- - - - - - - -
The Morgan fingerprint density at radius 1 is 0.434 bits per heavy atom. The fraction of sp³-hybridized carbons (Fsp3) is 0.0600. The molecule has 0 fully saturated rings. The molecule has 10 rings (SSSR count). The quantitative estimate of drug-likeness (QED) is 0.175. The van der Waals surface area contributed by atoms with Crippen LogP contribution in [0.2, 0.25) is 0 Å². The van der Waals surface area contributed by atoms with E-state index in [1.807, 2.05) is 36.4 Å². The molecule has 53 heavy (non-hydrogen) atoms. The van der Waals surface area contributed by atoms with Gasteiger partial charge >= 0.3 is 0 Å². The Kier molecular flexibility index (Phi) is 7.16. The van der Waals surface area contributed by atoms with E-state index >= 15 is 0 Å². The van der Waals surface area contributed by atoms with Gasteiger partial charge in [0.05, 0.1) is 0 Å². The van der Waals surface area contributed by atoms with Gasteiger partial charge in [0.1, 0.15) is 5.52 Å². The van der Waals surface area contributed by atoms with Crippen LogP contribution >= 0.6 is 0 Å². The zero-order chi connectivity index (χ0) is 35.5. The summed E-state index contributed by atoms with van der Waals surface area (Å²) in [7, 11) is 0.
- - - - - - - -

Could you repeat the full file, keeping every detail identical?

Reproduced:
The Morgan fingerprint density at radius 1 is 0.434 bits per heavy atom. The fraction of sp³-hybridized carbons (Fsp3) is 0.0600. The molecule has 0 fully saturated rings. The molecule has 10 rings (SSSR count). The quantitative estimate of drug-likeness (QED) is 0.175. The van der Waals surface area contributed by atoms with Crippen LogP contribution in [0.2, 0.25) is 0 Å². The van der Waals surface area contributed by atoms with E-state index in [1.807, 2.05) is 36.4 Å². The molecule has 53 heavy (non-hydrogen) atoms. The van der Waals surface area contributed by atoms with Gasteiger partial charge >= 0.3 is 0 Å². The Kier molecular flexibility index (Phi) is 7.16. The van der Waals surface area contributed by atoms with E-state index >= 15 is 0 Å². The van der Waals surface area contributed by atoms with Gasteiger partial charge in [0.05, 0.1) is 0 Å². The van der Waals surface area contributed by atoms with Gasteiger partial charge in [0.1, 0.15) is 5.52 Å². The van der Waals surface area contributed by atoms with Crippen LogP contribution >= 0.6 is 0 Å². The zero-order chi connectivity index (χ0) is 35.5. The summed E-state index contributed by atoms with van der Waals surface area (Å²) in [7, 11) is 0.